If you've ever watched the space shuttle go up, you've already seen over 4000 Greene, Tweed & Co. (Kulpsville, PA) products in action. Last time you filled your car's gas tank, parts made by the company's Oilfield group probably played a part in getting gasoline from the ground to you.
But if you're lucky, you'll never see anything made of Orthtek™medical composites. And even if you do get an uncomfortably close look at medical devices made of that composite, X-rays will hardly see them at all.
The material is a continuous carbon fiber matrix combined with a thermoplastic resin that creates very strong, light, and chemical- and steam-resistant structures. Currently, the material is being used in a variety of surgical tools and orthopedic fixators for use during and after surgery. Orthtek is an outgrowth of the company's extensive work in oil production: Greene, Tweed was formed in 1863, just four years after Edwin Drake built his first oil well, near Titusville at the other end of the state of Pennsylvania. Among the company's first products were the leather seals used in early oil pumps, as well as buggy whips and uniforms for Union soldiers in the Civil War.
Stock shapes and prototypes of Orthtek and its oilfield predecessor, WR525.
Orthtek had its beginnings in two descendants of those leather pump seals. Composites made by Greene, Tweed called WR525 and WR300 have been used for five years in oil fields, refineries, and chemical plants, and had performed particularly well in so-called "huff and puff" wells, in which steam is forced into underground oil deposits to make the oil flow to the surface. This quality turned out to have a parallel application in the medical field, where surgical instruments must withstand multiple trips to the autoclave for steam sterilization after being used in operating rooms.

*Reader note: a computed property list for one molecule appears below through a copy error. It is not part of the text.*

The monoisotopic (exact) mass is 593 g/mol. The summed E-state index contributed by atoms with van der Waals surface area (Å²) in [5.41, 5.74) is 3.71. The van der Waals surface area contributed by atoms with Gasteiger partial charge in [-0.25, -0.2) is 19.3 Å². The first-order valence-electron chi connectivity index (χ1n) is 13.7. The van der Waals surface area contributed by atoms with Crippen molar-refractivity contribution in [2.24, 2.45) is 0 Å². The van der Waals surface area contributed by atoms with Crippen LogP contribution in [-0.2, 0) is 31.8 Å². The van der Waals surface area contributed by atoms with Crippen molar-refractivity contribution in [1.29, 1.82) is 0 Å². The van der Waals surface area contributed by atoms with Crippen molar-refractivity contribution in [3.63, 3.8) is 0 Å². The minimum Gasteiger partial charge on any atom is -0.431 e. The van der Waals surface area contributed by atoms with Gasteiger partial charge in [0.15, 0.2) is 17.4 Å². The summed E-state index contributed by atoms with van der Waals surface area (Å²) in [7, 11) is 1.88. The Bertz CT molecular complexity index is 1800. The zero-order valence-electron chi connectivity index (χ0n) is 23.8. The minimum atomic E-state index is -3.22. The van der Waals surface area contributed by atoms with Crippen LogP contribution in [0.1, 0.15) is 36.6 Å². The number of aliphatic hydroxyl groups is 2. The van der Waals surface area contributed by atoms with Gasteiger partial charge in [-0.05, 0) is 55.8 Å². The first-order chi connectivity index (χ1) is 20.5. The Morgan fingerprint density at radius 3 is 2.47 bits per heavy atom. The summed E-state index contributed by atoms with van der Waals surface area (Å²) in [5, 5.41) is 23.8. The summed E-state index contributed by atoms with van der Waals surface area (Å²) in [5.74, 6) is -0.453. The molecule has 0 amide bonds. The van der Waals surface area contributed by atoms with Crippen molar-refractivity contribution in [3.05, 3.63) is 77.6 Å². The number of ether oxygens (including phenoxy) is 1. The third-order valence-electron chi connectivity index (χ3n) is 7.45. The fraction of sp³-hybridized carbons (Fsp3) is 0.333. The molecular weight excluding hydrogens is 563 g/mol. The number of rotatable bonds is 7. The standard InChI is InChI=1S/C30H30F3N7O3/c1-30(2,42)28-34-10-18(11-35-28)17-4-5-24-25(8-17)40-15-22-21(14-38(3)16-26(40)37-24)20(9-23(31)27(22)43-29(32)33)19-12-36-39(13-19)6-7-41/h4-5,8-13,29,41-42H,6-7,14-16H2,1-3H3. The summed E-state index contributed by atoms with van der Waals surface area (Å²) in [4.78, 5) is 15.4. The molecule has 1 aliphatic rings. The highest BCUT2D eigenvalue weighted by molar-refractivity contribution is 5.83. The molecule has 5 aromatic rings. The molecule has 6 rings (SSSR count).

"We had a lot of experience with thermoplastic materials, and the properties they exhibit after exposure to steam," says Mike Brewer, an oil industry veteran, Greene, Tweed vice president, and general manager of the Medical and Biotechnology Group. "A lot of materials become brittle upon impact, or they just dissipate and they're gone. A lot of times when you autoclave thermoplastic materials for 20 to 30 cycles they become so brittle that they'll crack."
But it was another, less obvious quality—radiolucency—which opened up new windows in the medical field. The term refers to a material's ability to let X-rays pass through while absorbing only part of their energy, so that the inner structure of parts made of the material becomes visible.
"We knew about it, but as far as applying it to the medical field, that's new," says Chris Toto, the group's engineering manager. "We X-ray our parts for quality control—we look for defects, for voids—so we knew it was radiolucent, we've known that for a long time."
As is often the case, it took an outsider to see how these qualities might apply to other fields. This time, the outsider was German medical device manufacturer Aesculap (Tuttlingen, Germany), which had read about the unique qualities of Greene, Tweed's WR composites in an engineering trade publication. Aesculap made contact with Greene, Tweed's German office and spoke with engineering manager Joachim Bartusch and product manager Erwin Birk about an application which required a thermally stable, radiolucent, stiff material.